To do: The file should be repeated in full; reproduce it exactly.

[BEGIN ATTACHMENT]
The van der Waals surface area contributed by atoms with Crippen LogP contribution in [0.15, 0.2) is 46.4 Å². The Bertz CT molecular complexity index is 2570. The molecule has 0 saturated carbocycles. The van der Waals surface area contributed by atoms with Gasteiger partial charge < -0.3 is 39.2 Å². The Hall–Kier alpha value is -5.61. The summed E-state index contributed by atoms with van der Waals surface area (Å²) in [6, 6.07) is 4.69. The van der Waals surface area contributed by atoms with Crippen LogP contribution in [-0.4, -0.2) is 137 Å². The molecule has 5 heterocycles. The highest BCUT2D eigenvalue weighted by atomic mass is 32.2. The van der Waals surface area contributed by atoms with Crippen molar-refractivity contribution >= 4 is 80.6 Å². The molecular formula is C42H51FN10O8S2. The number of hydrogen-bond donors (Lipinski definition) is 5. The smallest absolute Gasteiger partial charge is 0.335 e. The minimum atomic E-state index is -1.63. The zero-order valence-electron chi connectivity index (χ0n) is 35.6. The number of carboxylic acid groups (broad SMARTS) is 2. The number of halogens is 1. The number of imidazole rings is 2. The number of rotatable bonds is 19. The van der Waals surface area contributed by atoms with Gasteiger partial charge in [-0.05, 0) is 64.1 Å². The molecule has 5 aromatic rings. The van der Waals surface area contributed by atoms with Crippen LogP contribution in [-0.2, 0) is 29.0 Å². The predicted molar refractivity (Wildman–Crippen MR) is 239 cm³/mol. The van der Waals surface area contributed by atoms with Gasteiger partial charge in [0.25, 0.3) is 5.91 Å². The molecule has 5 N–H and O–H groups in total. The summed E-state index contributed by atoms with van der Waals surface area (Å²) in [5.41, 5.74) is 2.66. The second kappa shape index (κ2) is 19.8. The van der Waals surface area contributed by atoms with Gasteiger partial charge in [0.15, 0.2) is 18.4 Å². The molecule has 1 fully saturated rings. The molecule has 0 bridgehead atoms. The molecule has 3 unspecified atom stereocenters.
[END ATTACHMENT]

The van der Waals surface area contributed by atoms with Crippen LogP contribution in [0.15, 0.2) is 46.4 Å². The Bertz CT molecular complexity index is 2570. The molecule has 0 saturated carbocycles. The van der Waals surface area contributed by atoms with Gasteiger partial charge < -0.3 is 39.2 Å². The Hall–Kier alpha value is -5.61. The summed E-state index contributed by atoms with van der Waals surface area (Å²) in [6, 6.07) is 4.69. The van der Waals surface area contributed by atoms with Crippen LogP contribution in [-0.4, -0.2) is 137 Å². The molecule has 5 heterocycles. The highest BCUT2D eigenvalue weighted by atomic mass is 32.2. The van der Waals surface area contributed by atoms with Crippen molar-refractivity contribution >= 4 is 80.6 Å². The molecular formula is C42H51FN10O8S2. The number of hydrogen-bond donors (Lipinski definition) is 5. The smallest absolute Gasteiger partial charge is 0.335 e. The minimum atomic E-state index is -1.63. The zero-order valence-electron chi connectivity index (χ0n) is 35.6. The number of carboxylic acid groups (broad SMARTS) is 2. The number of halogens is 1. The number of imidazole rings is 2. The number of rotatable bonds is 19. The van der Waals surface area contributed by atoms with Gasteiger partial charge in [-0.05, 0) is 64.1 Å². The molecule has 5 aromatic rings. The van der Waals surface area contributed by atoms with Crippen LogP contribution in [-0.2, 0) is 29.0 Å². The predicted molar refractivity (Wildman–Crippen MR) is 239 cm³/mol. The van der Waals surface area contributed by atoms with Gasteiger partial charge in [0.25, 0.3) is 5.91 Å². The molecule has 5 N–H and O–H groups in total. The summed E-state index contributed by atoms with van der Waals surface area (Å²) in [5.41, 5.74) is 2.66. The second kappa shape index (κ2) is 19.8. The van der Waals surface area contributed by atoms with Gasteiger partial charge in [0.15, 0.2) is 18.4 Å². The molecule has 1 fully saturated rings. The molecule has 0 bridgehead atoms. The molecule has 3 unspecified atom stereocenters.